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Like Dreamers: The Story of the Israeli Paratroopers Who Reunited Jerusalem and Divided a Nation Paperback – November 4, 2014
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"Neverworld Wake" by Marisha Pessl
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“Powerful…. a textured, beautifully written narrative…. There is much to admire in this book, especially Mr. Halevi’s skill at getting inside the hearts and minds of these seven men.” (Ethan Bronner, New York Times)
“Mr. Halevi’s masterly book brings us into [the]…debate and the lives of those who live it, not through fiction but through a factual account illuminated by his own intelligence and empathy.” (Elliott Abrams, Wall Street Journal)
“Brilliant.” (David Laskin, USA Today)
“Like Dreamers is a big book, perhaps the big book on Israel we have been waiting for…. [It] is a remarkable feat of reporting, thrilling, painful, and brilliantly recounted, and an unparalleled portrait of Israel’s last five decades.” (Don Futterman, Daily Beast)
“A magnificent book, one of the two or three finest books about Israel I have ever read…. Nothing explains more eloquently why Israel, more than most any other country, lives or dies based on the power and justice of its animating ideas.” (Jeffrey Goldberg, Bloomberg News)
“Yossi Klein Halevi has written the Israeli epic.” (Michael Oren, best-selling author of Six Days of War and Israeli Ambassador to Washington)
“Like Dreamers is quite simply the best book about modern Israel I have ever read.” (Jonathan Rosen, author of Joy Comes in the Morning.)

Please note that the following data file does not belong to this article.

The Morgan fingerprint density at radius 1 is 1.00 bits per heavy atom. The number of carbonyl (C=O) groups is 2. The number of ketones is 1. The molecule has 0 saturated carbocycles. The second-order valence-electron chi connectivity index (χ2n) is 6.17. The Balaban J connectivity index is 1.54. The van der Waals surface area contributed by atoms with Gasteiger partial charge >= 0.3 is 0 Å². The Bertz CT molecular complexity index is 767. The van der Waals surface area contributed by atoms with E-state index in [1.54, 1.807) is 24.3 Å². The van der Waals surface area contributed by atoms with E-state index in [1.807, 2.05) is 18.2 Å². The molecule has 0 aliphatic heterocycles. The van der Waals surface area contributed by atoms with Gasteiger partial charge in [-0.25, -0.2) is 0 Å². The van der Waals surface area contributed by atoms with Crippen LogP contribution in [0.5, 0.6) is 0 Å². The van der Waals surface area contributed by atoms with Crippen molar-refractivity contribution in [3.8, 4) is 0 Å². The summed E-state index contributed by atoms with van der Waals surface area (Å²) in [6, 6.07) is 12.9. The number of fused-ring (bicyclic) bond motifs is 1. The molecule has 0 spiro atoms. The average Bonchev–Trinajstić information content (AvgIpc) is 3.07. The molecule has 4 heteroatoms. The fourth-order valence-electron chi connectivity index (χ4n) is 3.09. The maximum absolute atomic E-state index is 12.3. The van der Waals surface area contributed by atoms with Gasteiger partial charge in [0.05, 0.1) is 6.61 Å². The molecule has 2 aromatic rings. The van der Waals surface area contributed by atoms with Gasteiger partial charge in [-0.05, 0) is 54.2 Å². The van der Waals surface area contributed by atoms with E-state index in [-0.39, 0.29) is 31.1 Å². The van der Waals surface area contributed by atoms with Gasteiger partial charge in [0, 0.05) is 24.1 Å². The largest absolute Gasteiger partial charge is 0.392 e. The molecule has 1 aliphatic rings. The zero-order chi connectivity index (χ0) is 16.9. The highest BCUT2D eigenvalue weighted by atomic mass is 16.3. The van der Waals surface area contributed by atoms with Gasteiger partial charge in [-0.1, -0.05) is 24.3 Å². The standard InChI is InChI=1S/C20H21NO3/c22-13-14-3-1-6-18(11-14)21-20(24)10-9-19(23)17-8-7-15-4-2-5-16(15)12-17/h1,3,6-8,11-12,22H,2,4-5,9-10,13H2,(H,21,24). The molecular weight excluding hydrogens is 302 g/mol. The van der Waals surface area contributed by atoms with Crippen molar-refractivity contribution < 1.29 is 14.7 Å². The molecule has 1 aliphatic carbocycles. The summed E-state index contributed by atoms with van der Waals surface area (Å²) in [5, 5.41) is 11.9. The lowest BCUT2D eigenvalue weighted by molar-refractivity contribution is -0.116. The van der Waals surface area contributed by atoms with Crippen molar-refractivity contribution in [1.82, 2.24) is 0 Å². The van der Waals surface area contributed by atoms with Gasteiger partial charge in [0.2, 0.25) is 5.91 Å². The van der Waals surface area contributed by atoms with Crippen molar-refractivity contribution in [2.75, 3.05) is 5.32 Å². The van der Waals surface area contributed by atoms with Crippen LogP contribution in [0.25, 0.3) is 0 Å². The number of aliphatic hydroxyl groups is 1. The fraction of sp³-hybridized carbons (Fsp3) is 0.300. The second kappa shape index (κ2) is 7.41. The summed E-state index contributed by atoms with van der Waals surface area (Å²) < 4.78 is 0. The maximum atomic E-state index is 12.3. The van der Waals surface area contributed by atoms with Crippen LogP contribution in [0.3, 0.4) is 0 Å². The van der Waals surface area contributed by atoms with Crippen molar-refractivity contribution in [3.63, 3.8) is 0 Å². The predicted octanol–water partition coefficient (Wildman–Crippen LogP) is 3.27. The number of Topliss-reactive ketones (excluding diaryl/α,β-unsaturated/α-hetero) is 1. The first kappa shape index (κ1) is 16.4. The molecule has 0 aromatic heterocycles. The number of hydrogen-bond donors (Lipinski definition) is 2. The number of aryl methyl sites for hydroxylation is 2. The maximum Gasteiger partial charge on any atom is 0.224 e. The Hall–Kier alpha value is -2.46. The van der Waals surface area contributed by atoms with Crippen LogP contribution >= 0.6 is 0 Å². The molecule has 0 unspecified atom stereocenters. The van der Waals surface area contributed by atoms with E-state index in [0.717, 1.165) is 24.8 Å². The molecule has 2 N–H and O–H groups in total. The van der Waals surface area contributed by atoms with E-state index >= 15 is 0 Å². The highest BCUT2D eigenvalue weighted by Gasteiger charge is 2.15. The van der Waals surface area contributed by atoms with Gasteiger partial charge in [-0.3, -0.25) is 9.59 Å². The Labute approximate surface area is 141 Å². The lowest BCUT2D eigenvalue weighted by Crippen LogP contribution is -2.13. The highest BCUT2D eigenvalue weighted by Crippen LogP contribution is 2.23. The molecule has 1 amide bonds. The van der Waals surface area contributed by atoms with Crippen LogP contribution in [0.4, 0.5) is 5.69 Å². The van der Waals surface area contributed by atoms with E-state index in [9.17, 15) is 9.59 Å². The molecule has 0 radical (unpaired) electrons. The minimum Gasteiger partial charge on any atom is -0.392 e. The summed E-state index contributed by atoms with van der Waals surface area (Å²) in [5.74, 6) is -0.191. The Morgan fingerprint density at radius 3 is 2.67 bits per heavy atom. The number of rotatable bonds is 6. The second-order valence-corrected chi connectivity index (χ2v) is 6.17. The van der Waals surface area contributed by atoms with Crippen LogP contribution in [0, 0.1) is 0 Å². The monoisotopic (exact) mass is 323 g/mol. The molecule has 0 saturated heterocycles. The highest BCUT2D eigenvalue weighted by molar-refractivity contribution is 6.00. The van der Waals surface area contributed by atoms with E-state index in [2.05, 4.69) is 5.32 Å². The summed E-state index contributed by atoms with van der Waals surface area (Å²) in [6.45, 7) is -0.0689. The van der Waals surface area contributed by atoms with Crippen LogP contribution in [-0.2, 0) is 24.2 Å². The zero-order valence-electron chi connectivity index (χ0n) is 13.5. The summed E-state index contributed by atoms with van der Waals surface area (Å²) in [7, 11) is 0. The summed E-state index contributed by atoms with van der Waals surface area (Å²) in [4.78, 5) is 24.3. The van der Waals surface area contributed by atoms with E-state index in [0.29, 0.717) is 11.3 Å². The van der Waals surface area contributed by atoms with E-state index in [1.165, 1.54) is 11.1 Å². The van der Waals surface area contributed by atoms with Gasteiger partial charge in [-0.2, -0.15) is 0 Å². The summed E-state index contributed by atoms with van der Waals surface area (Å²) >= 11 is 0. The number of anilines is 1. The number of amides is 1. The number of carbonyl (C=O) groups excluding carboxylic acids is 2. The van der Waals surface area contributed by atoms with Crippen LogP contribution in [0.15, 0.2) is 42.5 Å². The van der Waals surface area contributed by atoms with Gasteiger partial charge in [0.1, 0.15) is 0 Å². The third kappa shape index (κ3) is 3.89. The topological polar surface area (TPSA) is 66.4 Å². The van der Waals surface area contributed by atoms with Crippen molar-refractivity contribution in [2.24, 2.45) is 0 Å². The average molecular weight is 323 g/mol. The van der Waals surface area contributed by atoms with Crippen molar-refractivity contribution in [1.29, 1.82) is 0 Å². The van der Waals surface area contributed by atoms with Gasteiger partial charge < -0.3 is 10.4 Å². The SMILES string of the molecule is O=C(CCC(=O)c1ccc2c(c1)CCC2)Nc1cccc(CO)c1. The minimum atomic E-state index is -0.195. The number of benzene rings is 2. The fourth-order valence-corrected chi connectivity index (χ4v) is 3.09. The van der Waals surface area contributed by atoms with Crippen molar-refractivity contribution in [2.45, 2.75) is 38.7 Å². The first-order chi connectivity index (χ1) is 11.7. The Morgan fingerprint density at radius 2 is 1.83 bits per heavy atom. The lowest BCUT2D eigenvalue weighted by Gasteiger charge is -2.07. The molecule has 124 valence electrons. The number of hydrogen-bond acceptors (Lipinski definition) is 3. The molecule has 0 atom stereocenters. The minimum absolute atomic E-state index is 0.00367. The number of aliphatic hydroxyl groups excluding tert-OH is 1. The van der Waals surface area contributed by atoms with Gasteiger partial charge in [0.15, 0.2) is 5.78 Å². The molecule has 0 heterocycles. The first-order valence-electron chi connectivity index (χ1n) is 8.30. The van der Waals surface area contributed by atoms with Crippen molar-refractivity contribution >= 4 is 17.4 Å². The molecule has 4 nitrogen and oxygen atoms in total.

“Yossi Klein Halevi has long been the most incisive and eloquent journalist writing from Israel for an American audience. This is his masterpiece. ” (Samuel G. Freedman, author of Jew vs. Jew)
“Like Dreamers is at once magisterial and enthralling, observed with the sharp eye of a master journalist, the patience of a serious historian and the style of an exceptional storyteller.” (Zev Chafets, author of Roger Ailes: Off Camera)
“A fascinating study of modern Israel.” (New York Post)
From the Back Cover
Winner, Jewish Book Council's Everett FAmily foundation award, Jewish Book of the Year
Winner, American Library Association's Sophie Brody Medal for Best Jewish Book of the Year
Editors' Choice, New York Times Book Review
In restoring Jewish sovereignty to the Holy City during 1967's Six-Day War, the paratroopers of Reserve Brigade 55 fulfilled a dream of two millennia, forever changing the history of Israel and of the Middle East. And, as veteran journalist Yossi Klein Halevi compellingly reveals in Like Dreamers, they served pivotal roles in shaping Israel's destiny long after their resounding military success. As he follows the lives of this Israeli band of brothers, and charts the ideological divides among them, he weaves an epic chronicle of modern Israel that humanizes the country's political and cultural dilemmas, and offers an unprecedented glimpse into its soul.